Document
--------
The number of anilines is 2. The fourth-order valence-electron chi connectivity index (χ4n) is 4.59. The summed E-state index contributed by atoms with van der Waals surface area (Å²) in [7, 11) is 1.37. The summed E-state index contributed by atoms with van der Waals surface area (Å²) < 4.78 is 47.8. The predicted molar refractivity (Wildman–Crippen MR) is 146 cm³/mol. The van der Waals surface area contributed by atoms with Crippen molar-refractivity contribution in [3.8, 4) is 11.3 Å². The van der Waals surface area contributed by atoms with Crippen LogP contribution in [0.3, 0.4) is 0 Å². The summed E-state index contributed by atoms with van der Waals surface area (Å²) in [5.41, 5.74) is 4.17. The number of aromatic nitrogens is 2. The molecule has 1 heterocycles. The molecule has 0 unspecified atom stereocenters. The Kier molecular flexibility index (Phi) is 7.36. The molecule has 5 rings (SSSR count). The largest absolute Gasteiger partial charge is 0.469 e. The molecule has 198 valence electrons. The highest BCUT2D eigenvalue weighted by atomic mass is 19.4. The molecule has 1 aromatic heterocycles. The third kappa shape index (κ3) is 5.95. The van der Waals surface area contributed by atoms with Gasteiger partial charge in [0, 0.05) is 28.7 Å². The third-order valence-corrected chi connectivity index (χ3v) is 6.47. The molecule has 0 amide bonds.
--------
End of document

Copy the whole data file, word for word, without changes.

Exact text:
The number of anilines is 2. The fourth-order valence-electron chi connectivity index (χ4n) is 4.59. The summed E-state index contributed by atoms with van der Waals surface area (Å²) in [7, 11) is 1.37. The summed E-state index contributed by atoms with van der Waals surface area (Å²) < 4.78 is 47.8. The predicted molar refractivity (Wildman–Crippen MR) is 146 cm³/mol. The van der Waals surface area contributed by atoms with Crippen molar-refractivity contribution in [3.8, 4) is 11.3 Å². The van der Waals surface area contributed by atoms with Crippen LogP contribution in [0.3, 0.4) is 0 Å². The summed E-state index contributed by atoms with van der Waals surface area (Å²) in [5.41, 5.74) is 4.17. The number of aromatic nitrogens is 2. The molecule has 1 heterocycles. The molecule has 0 unspecified atom stereocenters. The Kier molecular flexibility index (Phi) is 7.36. The molecule has 5 rings (SSSR count). The largest absolute Gasteiger partial charge is 0.469 e. The molecule has 198 valence electrons. The highest BCUT2D eigenvalue weighted by atomic mass is 19.4. The molecule has 1 aromatic heterocycles. The third kappa shape index (κ3) is 5.95. The van der Waals surface area contributed by atoms with Gasteiger partial charge in [0, 0.05) is 28.7 Å². The third-order valence-corrected chi connectivity index (χ3v) is 6.47. The molecule has 0 amide bonds.